I will be gone at the 2011 Provincial Jamboree.   I will be eating a menu that does not excite and will be cooked for me by two 12 year olds and two thirteen year olds.   I suspect I will be eating less than normal while at the same time getting several hours of physical activity each day.   I will be on a Scout Jamboree diet and I may be able to reduce my current weight problem over the week.

Friday, July 1, 2011

O Bistro -

The other night we were supposed to go out to a political event but we were drained and tired and decided to blow it off and go eat somewhere else.

We both wanted a warm and quiet lounge as our ideal.   Nothing was really coming to mind so we thought we would go to the bar side of Vic's Steakhouse, we were there recently and generally happy with out experience.   In going there, I noticed the O Bistro at the Oswego Hotel.

What made me go in?   Honestly, the look of the logo of the restaurant and the front entrance of the hotel.   It was all modern, clean and interesting.   I would have headed right out again if what was inside did not match my expectations.   The place met not only with the expectations set by the images from outside, but it was exactly what we wanted.

The O Bistro is a small lounge/restaurant that has a clean, warm and modern feel to it.   I could see hanging out here for an evening of drinks and snacks with some friends.

The menu is short, but better short and good than long and mediocre.   There is another problem with the menu, the prices are too low.   They are low enough that it made me question the food quality and portion sizes that I would get.   Please do not let their criminally low prices dissuade you from eating here.

We ordered the humus and pita to start, $4 for what looked like about a cup of humus and a stack of nicely grilled pita bread.   The humus was light and very lemony and grilling the pita gave it that nice just about charred flavour on the outside of the bread.   Well done and a screaming deal.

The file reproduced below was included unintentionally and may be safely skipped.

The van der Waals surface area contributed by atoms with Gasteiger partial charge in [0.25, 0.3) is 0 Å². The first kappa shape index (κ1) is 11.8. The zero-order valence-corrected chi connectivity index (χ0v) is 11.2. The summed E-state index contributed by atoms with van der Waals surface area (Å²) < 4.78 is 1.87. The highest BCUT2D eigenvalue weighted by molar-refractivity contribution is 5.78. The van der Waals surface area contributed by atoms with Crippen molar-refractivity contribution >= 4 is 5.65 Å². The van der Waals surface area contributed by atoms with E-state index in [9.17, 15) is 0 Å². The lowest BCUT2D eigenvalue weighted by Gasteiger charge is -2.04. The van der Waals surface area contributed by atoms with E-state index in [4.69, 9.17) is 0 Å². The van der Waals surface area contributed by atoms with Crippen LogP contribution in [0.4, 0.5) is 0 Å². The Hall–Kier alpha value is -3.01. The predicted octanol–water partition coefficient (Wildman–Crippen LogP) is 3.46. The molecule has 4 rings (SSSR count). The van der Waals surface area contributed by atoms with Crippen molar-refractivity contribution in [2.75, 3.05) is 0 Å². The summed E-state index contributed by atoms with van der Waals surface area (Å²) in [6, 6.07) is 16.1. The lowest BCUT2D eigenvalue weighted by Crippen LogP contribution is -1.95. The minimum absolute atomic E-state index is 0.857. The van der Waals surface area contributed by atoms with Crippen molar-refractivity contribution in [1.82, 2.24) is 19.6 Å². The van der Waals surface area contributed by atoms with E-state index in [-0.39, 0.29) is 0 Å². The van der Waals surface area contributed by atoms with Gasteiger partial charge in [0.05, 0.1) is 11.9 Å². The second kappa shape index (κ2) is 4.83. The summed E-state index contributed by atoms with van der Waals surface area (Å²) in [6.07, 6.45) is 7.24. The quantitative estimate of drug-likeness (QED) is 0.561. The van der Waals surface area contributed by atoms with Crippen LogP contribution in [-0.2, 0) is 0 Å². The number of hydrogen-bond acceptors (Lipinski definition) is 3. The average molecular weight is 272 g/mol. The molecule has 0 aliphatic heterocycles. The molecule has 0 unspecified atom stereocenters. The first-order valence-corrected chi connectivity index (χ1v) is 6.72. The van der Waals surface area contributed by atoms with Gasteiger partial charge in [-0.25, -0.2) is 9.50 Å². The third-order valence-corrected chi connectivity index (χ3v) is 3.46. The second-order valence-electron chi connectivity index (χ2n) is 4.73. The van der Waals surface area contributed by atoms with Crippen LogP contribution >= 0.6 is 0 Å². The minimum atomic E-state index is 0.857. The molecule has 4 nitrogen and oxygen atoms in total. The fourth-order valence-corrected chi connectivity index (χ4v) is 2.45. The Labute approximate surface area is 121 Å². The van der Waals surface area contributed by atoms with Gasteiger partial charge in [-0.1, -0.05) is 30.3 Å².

I looked at the mains and the prices looked like ones I would expect to pay for starters.   Almost everything was $10 to $12.   I really wondered about this but I could see from the table next to us that the portions were decent sized.

I had a prawn dish - they sat on what I think was a mix of fennel and cabbage and topped with a small green salad.   The bowl was filled with an almost light borscht like broth.   The seven prawns were very well cooked, though I can not remember the how they were cooked other than they were perfectly done and succulent enough that I was sucking everything I could out of the tail shell.   Overall it looked like a upscale fine dining dish and it delivered.

Sheila has the spinach gnocchi for $12.   She got a very substantial bowl which allowed me to steal a few to try them.   The gnocchi were light but had a bit of a bite.   What I really liked is that they were fried in butter at the end.

We finished with desert.   This was the most amazing deal of all.   For $5 we got a cheesecake caramel that looked like it belonged in the cover on the cover of a food magazine.    The cheesecake was served as one would serve creme caramel.   There was this wonderful tuile sticking out of the top it.   The plate had a very light clear caramel like sauce with small dots of I think raspberry coulis in it.  

We told the waitress that the meal was wildly under priced and she agreed.   We also told her it was great food.   In the end she even gave us 20% off the food.   Our total food bill was just around $25.  Our booze bill was $13.

The food, atmosphere and price make this a place I have every intention of going back to on a regular basis.

O Bistro on Urbanspoon

Wednesday, June 22, 2011

The Estonian Approach to Food

I read this interest blog called itching for Eestimaa.  My interest in Estonia comes about because my family were Baltic Germans living in Estonia for 700 years until we were ethnically cleasned in 1939 as part Soviet occupation of Estonia.

Anyway, Justin dealt with a concept in food today, Estonians view food in two ways:
magustoit ("sweet food") and midagi soolast ("something salty")
I wish my parents were still around so that I could ask them about this and see if it spilled over into Baltic German cuisine.   On the surface the Baltic German food is a cross between Swedish and Russian food, but the ingredients we use are the same ones that the Estonians use, so the food must have similarities.